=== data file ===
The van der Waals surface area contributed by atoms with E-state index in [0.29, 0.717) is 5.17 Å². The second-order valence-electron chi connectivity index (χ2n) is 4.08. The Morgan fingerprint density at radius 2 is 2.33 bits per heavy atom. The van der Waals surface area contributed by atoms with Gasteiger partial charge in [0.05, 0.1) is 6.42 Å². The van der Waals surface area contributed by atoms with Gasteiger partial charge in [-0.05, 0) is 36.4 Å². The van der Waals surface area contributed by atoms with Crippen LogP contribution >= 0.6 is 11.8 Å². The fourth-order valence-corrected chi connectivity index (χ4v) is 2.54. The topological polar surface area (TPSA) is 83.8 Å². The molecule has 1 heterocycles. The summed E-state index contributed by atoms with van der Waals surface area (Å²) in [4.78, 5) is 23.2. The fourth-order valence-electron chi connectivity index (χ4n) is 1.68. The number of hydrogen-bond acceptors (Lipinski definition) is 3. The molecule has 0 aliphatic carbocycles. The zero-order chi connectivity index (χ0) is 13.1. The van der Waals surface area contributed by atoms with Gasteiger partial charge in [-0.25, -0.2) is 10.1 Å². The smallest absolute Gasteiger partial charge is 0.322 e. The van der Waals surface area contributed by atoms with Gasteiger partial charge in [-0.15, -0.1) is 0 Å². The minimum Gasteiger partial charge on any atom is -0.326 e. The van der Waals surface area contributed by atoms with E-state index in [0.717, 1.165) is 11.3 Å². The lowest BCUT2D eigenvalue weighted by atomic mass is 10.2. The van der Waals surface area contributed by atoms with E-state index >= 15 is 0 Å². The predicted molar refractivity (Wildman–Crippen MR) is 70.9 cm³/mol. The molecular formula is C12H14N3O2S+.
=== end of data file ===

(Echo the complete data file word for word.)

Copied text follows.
The van der Waals surface area contributed by atoms with E-state index in [0.29, 0.717) is 5.17 Å². The second-order valence-electron chi connectivity index (χ2n) is 4.08. The Morgan fingerprint density at radius 2 is 2.33 bits per heavy atom. The van der Waals surface area contributed by atoms with Gasteiger partial charge in [0.05, 0.1) is 6.42 Å². The van der Waals surface area contributed by atoms with Gasteiger partial charge in [-0.05, 0) is 36.4 Å². The van der Waals surface area contributed by atoms with Crippen LogP contribution >= 0.6 is 11.8 Å². The fourth-order valence-corrected chi connectivity index (χ4v) is 2.54. The topological polar surface area (TPSA) is 83.8 Å². The molecule has 1 heterocycles. The summed E-state index contributed by atoms with van der Waals surface area (Å²) in [4.78, 5) is 23.2. The fourth-order valence-electron chi connectivity index (χ4n) is 1.68. The number of hydrogen-bond acceptors (Lipinski definition) is 3. The molecule has 0 aliphatic carbocycles. The zero-order chi connectivity index (χ0) is 13.1. The van der Waals surface area contributed by atoms with Gasteiger partial charge in [-0.25, -0.2) is 10.1 Å². The smallest absolute Gasteiger partial charge is 0.322 e. The van der Waals surface area contributed by atoms with Gasteiger partial charge in [-0.15, -0.1) is 0 Å². The minimum Gasteiger partial charge on any atom is -0.326 e. The van der Waals surface area contributed by atoms with E-state index in [0.717, 1.165) is 11.3 Å². The lowest BCUT2D eigenvalue weighted by atomic mass is 10.2. The van der Waals surface area contributed by atoms with E-state index >= 15 is 0 Å². The predicted molar refractivity (Wildman–Crippen MR) is 70.9 cm³/mol. The molecular formula is C12H14N3O2S+.